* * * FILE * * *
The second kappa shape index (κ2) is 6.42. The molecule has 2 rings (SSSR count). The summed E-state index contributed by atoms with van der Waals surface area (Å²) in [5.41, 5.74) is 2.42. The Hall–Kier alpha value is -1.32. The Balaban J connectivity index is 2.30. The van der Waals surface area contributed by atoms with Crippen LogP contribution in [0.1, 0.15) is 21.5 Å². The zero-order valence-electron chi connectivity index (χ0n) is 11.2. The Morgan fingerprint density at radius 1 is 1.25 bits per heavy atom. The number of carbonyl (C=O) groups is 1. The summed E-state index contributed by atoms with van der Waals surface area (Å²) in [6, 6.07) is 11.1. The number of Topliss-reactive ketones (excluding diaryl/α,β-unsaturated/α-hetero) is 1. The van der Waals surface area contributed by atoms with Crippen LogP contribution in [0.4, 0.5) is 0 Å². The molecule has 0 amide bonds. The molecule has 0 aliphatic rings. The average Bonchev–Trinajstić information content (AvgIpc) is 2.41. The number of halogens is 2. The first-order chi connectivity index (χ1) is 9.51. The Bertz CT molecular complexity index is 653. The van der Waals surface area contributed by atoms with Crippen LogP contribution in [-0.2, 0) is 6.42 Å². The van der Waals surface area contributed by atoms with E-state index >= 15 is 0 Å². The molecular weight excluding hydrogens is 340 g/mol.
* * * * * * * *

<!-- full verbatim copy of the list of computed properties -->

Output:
The second kappa shape index (κ2) is 6.42. The molecule has 2 rings (SSSR count). The summed E-state index contributed by atoms with van der Waals surface area (Å²) in [5.41, 5.74) is 2.42. The Hall–Kier alpha value is -1.32. The Balaban J connectivity index is 2.30. The van der Waals surface area contributed by atoms with Crippen LogP contribution in [0.1, 0.15) is 21.5 Å². The zero-order valence-electron chi connectivity index (χ0n) is 11.2. The Morgan fingerprint density at radius 1 is 1.25 bits per heavy atom. The number of carbonyl (C=O) groups is 1. The summed E-state index contributed by atoms with van der Waals surface area (Å²) in [6, 6.07) is 11.1. The number of Topliss-reactive ketones (excluding diaryl/α,β-unsaturated/α-hetero) is 1. The van der Waals surface area contributed by atoms with Crippen LogP contribution in [0.4, 0.5) is 0 Å². The molecule has 0 amide bonds. The molecule has 0 aliphatic rings. The average Bonchev–Trinajstić information content (AvgIpc) is 2.41. The number of halogens is 2. The first-order chi connectivity index (χ1) is 9.51. The Bertz CT molecular complexity index is 653. The van der Waals surface area contributed by atoms with Crippen LogP contribution in [-0.2, 0) is 6.42 Å². The van der Waals surface area contributed by atoms with E-state index >= 15 is 0 Å². The molecular weight excluding hydrogens is 340 g/mol.